There really is gold buried in them thar hills.
A lockbox full of gold and jewels, mountain hideaways, clues buried in plain sight: it’s all so typically New Mexico. At least the New Mexico of legend and story, or so it might have seemed until Santa Fe resident Forrest Fenn went and made it real. In case you’ve missed the tsunami of coverage recently (triggered by his appearance on The Today Show), former Air Force pilot, treasure hunter, and gallerist Fenn’s autobiography, Thrill of the Chase, features a 24-line poem that points the way to real riches that he buried somewhere “in the mountains north of Santa Fe.”
Why? He claims that he wanted to motivate people to get outside—into the particularly great New Mexico outdoors. "Get your kids out in the countryside, take them fishing and get them away from their little hand-held machines," he said during his Today appearance.
New Mexico got its start in much the same way. A bunch of Spaniards read about the vast legendary hidden cities of gold in and amongst our mesas and mountains. In 1540 Francisco Vásquez de Coronado came looking; a little later Juan de Oñate tried his hand. They both failed.
But Fenn promises he’s offering more than a legend. Much more, including 20 ounces of gold, a 17th century Spanish ring with a large emerald, a bracelet with 254 rubies, sapphires and diamonds, a turquoise bracelet, and necklace that's 2,000 years old. All stashed in a Romanesque strong box right out of Indiana Jones and the Last Crusade.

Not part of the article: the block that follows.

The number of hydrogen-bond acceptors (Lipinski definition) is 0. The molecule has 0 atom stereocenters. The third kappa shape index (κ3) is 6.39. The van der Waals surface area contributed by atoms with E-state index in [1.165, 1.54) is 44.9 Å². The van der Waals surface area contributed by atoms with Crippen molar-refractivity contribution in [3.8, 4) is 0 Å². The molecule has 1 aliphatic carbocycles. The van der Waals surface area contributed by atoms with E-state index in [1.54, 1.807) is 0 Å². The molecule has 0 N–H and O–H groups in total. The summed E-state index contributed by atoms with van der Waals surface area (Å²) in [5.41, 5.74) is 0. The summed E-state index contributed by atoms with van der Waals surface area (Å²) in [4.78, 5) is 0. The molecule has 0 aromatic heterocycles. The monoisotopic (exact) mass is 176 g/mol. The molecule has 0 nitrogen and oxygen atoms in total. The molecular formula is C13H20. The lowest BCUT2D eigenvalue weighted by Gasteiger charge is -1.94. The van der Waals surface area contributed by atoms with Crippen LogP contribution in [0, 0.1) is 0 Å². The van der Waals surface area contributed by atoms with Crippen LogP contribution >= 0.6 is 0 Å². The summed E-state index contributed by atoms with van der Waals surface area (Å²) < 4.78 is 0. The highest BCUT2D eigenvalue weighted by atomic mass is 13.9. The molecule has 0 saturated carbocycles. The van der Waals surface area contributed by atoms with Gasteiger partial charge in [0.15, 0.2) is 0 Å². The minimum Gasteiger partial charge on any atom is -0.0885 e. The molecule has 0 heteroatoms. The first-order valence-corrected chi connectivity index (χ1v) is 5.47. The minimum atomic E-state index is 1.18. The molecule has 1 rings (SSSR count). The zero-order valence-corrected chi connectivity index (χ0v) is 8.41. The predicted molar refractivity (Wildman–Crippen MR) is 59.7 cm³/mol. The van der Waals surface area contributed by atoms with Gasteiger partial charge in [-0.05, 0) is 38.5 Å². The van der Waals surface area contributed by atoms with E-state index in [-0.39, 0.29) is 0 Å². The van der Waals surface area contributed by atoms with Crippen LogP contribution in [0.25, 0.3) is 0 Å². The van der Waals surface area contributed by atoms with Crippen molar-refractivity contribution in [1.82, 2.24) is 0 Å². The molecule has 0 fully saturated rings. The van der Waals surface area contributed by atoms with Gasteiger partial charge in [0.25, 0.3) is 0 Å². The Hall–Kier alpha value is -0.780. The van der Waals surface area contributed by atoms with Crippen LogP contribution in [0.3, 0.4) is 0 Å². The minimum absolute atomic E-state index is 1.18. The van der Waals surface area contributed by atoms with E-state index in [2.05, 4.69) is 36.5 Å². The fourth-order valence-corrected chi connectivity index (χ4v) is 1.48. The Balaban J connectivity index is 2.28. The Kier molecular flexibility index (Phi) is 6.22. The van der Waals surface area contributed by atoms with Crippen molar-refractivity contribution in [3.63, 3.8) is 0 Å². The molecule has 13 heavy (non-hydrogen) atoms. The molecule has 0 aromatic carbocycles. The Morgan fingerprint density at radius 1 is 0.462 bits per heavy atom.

If you’ve spent your life around and in our mountains (or even just visited), you have no problem imagining places you too might stash two million dollars in treasure. To be sure, the “mountains north of Santa Fe” doesn’t really narrow things down. There’s over a million acres of such mountains, many of which include the state’s tallest peaks. It’s rugged country. But for the tens of thousands of people buying Fenn’s book and planning expeditions every bit as dream-laden as those of the state’s founders, it’s better than nothing.
But where to start? One possibility is to the east—near the Dry Cimarrón river. Fenn mentions the “home of Brown.” Our own Tim Keller spent some time at the Brown ranch a couple of years ago, and his resulting story, “Home on the Range,” is getting a lot of attention. There’s also “heavy loads and water high” nearby. But treasure maps, even ones drawn with words, are meant to deceive as much as to direct. So, perhaps to the west, to places like Abiquiú or Eagle Nest?
Wherever the poem and its promise takes you, you’ll be following in the footsteps of adventurers and explorers, bandits and miners, and ranchers and artists all of whom came to the state to find their own treasure. Some even did. Good luck, and let us know how it goes. If you witness just one stunning New Mexican vista awash in the colors of sunset, we think you’ll be the richer.
Peter BG Shoemaker is a New Mexico-based journalist and writer. Read more of his work here.